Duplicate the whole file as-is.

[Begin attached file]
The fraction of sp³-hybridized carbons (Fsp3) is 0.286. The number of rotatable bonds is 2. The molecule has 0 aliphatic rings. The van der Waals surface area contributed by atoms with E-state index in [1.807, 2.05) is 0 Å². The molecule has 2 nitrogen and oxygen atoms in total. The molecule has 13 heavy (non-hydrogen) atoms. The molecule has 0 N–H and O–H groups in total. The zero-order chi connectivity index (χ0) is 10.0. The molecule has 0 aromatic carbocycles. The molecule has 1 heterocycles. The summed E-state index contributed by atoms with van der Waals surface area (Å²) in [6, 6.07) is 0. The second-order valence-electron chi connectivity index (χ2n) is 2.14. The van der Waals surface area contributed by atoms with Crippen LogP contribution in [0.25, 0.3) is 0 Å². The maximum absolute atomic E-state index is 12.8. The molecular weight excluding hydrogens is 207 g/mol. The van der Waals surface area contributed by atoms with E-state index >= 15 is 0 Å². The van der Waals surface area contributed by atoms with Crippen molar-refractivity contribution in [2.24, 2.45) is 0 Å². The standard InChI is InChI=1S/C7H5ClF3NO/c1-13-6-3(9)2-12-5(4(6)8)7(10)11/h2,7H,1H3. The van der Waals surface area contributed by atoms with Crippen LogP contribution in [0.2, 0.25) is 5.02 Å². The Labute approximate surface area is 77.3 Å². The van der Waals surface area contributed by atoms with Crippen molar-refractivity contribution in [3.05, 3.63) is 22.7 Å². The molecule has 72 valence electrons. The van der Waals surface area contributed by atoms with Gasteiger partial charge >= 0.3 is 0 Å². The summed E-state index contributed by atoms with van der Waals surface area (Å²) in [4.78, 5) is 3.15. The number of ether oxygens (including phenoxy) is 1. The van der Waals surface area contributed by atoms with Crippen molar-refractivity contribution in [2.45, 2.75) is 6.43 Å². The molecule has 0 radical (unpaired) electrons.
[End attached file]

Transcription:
The fraction of sp³-hybridized carbons (Fsp3) is 0.286. The number of rotatable bonds is 2. The molecule has 0 aliphatic rings. The van der Waals surface area contributed by atoms with E-state index in [1.807, 2.05) is 0 Å². The molecule has 2 nitrogen and oxygen atoms in total. The molecule has 13 heavy (non-hydrogen) atoms. The molecule has 0 N–H and O–H groups in total. The zero-order chi connectivity index (χ0) is 10.0. The molecule has 0 aromatic carbocycles. The molecule has 1 heterocycles. The summed E-state index contributed by atoms with van der Waals surface area (Å²) in [6, 6.07) is 0. The second-order valence-electron chi connectivity index (χ2n) is 2.14. The van der Waals surface area contributed by atoms with Crippen LogP contribution in [0.25, 0.3) is 0 Å². The maximum absolute atomic E-state index is 12.8. The molecular weight excluding hydrogens is 207 g/mol. The van der Waals surface area contributed by atoms with E-state index >= 15 is 0 Å². The van der Waals surface area contributed by atoms with Crippen molar-refractivity contribution in [2.24, 2.45) is 0 Å². The standard InChI is InChI=1S/C7H5ClF3NO/c1-13-6-3(9)2-12-5(4(6)8)7(10)11/h2,7H,1H3. The van der Waals surface area contributed by atoms with Crippen LogP contribution in [0.2, 0.25) is 5.02 Å². The Labute approximate surface area is 77.3 Å². The van der Waals surface area contributed by atoms with Crippen molar-refractivity contribution in [3.05, 3.63) is 22.7 Å². The molecule has 72 valence electrons. The van der Waals surface area contributed by atoms with Gasteiger partial charge >= 0.3 is 0 Å². The summed E-state index contributed by atoms with van der Waals surface area (Å²) in [4.78, 5) is 3.15. The number of ether oxygens (including phenoxy) is 1. The van der Waals surface area contributed by atoms with Crippen molar-refractivity contribution in [2.45, 2.75) is 6.43 Å². The molecule has 0 radical (unpaired) electrons.